Neyla never wanted to be a soldier – but when a terrorist attack brought out her latent psychic powers, she was quickly drummed into the army where they could be best used. It’s a miserable life and her fellow soldiers are no happier with her presence than she is with being there.
They’re called to track down an assassin from the Barrowlands and the portal through which he entered - a vital mission as news reports more devastating terrorist attacks slaughter the innocent.
Rickert has come through the portal from his home in the Barrowlands. The world is very different and he’s far from at home there, but he has to stop the Pacificans finding the portal – and launching another of their devastating raids against his homeland.
When the two meet, it becomes far more complex than they imagined.
This world has a fascinating concept – it’s a clearly parallel Earth but with stark differences from our own and only hints with some similar names to suggest the links. The world was split in two in some unnamed but often hinted on event in the past, leaving only portals as a way to get between the two realms – portals which have their own sets of rules.
One side of the world is a lot like ours, with advanced technology. The other hasn’t reached the industrial revolution, but has some intriguing powers of its own that make it very different. And the two worlds are in conflict – but both sides have very different versions of WHY they’re fighting, each presenting the other as the aggressor.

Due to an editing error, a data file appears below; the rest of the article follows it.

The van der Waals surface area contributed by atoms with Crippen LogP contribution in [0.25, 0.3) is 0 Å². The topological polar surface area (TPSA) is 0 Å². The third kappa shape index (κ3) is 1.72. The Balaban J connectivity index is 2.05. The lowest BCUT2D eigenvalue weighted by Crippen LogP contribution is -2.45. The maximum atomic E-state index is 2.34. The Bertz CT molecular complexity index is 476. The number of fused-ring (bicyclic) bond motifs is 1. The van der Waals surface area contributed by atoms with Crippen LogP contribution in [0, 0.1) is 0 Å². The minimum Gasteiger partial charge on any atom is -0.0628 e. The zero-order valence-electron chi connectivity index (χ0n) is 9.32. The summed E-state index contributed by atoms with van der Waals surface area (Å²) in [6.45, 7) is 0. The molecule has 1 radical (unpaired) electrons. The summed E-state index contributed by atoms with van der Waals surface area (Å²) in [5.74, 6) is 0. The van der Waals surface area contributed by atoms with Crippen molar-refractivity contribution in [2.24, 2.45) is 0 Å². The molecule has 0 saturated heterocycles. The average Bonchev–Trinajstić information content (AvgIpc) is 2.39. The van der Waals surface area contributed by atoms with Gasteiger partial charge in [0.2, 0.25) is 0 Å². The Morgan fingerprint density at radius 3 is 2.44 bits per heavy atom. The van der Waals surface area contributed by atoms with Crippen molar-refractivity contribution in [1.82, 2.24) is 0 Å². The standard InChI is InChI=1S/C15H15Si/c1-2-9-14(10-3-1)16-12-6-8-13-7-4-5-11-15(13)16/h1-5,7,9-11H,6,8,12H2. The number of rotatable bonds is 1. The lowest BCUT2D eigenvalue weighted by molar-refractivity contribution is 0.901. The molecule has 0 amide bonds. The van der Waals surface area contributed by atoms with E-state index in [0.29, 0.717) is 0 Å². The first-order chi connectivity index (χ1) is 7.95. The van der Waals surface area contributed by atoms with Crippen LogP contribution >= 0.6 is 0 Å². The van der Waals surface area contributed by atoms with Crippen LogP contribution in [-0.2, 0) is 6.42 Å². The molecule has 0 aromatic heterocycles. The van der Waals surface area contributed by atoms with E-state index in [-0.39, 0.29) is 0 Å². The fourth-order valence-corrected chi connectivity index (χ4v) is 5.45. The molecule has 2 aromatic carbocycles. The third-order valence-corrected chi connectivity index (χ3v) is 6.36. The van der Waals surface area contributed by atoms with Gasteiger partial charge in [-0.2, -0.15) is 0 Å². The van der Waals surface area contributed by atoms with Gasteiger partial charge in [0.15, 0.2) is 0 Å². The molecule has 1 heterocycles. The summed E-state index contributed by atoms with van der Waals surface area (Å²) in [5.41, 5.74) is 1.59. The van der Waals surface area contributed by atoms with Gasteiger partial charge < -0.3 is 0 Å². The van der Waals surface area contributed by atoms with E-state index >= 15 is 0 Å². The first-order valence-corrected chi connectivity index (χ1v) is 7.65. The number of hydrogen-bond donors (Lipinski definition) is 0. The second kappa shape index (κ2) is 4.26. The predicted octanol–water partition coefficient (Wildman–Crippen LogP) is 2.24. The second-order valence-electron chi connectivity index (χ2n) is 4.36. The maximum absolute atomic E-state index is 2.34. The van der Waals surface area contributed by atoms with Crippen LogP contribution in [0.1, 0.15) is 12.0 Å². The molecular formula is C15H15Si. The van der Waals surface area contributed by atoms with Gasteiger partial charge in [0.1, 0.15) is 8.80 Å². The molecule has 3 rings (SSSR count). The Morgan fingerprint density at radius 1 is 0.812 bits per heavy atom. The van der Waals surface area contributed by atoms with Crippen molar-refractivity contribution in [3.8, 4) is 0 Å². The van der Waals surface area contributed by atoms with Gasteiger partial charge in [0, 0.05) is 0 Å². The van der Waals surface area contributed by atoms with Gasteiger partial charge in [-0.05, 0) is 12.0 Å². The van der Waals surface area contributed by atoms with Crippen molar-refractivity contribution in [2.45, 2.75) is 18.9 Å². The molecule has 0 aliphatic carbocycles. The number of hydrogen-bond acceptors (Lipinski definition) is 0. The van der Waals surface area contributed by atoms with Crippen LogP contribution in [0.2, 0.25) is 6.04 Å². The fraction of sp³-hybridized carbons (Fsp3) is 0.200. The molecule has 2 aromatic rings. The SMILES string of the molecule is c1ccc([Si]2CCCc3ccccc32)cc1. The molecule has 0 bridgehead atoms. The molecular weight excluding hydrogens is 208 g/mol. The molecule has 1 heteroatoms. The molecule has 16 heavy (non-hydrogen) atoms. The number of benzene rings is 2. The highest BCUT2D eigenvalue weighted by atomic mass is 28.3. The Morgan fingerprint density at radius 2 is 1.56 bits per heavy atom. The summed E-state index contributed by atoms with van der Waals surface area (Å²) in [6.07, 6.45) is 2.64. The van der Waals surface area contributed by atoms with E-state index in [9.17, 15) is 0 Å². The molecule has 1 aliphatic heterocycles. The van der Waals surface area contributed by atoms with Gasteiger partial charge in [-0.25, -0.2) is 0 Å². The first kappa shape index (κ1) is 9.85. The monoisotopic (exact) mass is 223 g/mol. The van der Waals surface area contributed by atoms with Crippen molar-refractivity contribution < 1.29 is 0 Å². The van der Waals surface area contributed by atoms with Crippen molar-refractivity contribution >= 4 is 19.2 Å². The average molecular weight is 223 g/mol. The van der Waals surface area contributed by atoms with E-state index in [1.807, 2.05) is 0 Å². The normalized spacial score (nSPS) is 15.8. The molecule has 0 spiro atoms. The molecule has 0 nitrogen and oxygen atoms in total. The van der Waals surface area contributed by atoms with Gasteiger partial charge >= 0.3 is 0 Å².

The main character, Neyla, has her own conflicts. Her life has been torn apart by enemy action which has brought her latent psychic power to the fore – she’s a protector, being able to shield people. This ends up with her being practically drafted into the army. She’s a reluctant soldier (she misses the clothes shop she owned) and the soldiers don’t like her much either – but she does have a life saving power and her father is proud of her. It’s complex with duty and misery working together.
Then there’s Rickert from the other side of the conflict and his own bad memories of atrocities inflicted on his people. Bring them together and there’s going to be some conflict there. As well as culture shock.
So we have a great story concept, a great world that has parallels to our own but also a great divide, a character who is at least not too annoying with some nice woo-woo that certainly could be developed. So do I have a but?
Yes I have a but. The “but” is the romance and the speed of said romance.
Not because of the very clichéd insta-love or near insta-love which has become an eternal thing in the genre – though I do find it irritating that these 2 enemies start noticing how very hot and sexy the other is. It was very blatant that the two were going to end up in bed from the very first meeting and didn’t even try to be subtle about it – from necessary nudity to endless appraisals of his sexiness (while being held as a prisoner of war by people she regards as savages, no less!) the romance started early and moved at lightening speeds.